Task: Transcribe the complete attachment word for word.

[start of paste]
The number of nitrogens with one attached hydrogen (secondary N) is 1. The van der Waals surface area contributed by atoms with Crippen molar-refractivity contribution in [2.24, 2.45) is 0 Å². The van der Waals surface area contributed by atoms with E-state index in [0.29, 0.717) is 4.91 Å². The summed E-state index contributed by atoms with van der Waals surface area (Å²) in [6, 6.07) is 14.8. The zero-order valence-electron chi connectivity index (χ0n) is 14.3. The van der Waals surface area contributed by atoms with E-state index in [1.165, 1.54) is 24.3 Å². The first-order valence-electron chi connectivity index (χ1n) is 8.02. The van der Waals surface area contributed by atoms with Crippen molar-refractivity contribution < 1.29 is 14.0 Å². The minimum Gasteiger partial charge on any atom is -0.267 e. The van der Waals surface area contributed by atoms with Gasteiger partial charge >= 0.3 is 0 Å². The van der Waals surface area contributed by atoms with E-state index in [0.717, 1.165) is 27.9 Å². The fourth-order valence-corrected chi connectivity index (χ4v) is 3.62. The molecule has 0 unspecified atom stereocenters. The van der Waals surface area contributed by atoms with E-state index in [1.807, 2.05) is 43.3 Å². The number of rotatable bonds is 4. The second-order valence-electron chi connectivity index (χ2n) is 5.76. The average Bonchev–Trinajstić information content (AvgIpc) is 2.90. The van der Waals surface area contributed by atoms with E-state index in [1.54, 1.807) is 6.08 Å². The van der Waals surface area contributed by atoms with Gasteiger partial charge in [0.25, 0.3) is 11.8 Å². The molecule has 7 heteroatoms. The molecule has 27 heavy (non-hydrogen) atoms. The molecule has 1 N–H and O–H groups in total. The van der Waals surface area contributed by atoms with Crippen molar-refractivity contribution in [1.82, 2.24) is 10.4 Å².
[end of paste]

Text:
The number of nitrogens with one attached hydrogen (secondary N) is 1. The van der Waals surface area contributed by atoms with Crippen molar-refractivity contribution in [2.24, 2.45) is 0 Å². The van der Waals surface area contributed by atoms with E-state index in [0.29, 0.717) is 4.91 Å². The summed E-state index contributed by atoms with van der Waals surface area (Å²) in [6, 6.07) is 14.8. The zero-order valence-electron chi connectivity index (χ0n) is 14.3. The van der Waals surface area contributed by atoms with E-state index in [1.165, 1.54) is 24.3 Å². The first-order valence-electron chi connectivity index (χ1n) is 8.02. The van der Waals surface area contributed by atoms with Crippen molar-refractivity contribution < 1.29 is 14.0 Å². The minimum Gasteiger partial charge on any atom is -0.267 e. The van der Waals surface area contributed by atoms with Gasteiger partial charge >= 0.3 is 0 Å². The van der Waals surface area contributed by atoms with E-state index in [0.717, 1.165) is 27.9 Å². The fourth-order valence-corrected chi connectivity index (χ4v) is 3.62. The molecule has 0 unspecified atom stereocenters. The van der Waals surface area contributed by atoms with E-state index in [1.807, 2.05) is 43.3 Å². The number of rotatable bonds is 4. The second-order valence-electron chi connectivity index (χ2n) is 5.76. The average Bonchev–Trinajstić information content (AvgIpc) is 2.90. The van der Waals surface area contributed by atoms with E-state index in [1.54, 1.807) is 6.08 Å². The van der Waals surface area contributed by atoms with Gasteiger partial charge in [0.25, 0.3) is 11.8 Å². The molecule has 7 heteroatoms. The molecule has 27 heavy (non-hydrogen) atoms. The molecule has 1 N–H and O–H groups in total. The van der Waals surface area contributed by atoms with Crippen molar-refractivity contribution in [1.82, 2.24) is 10.4 Å².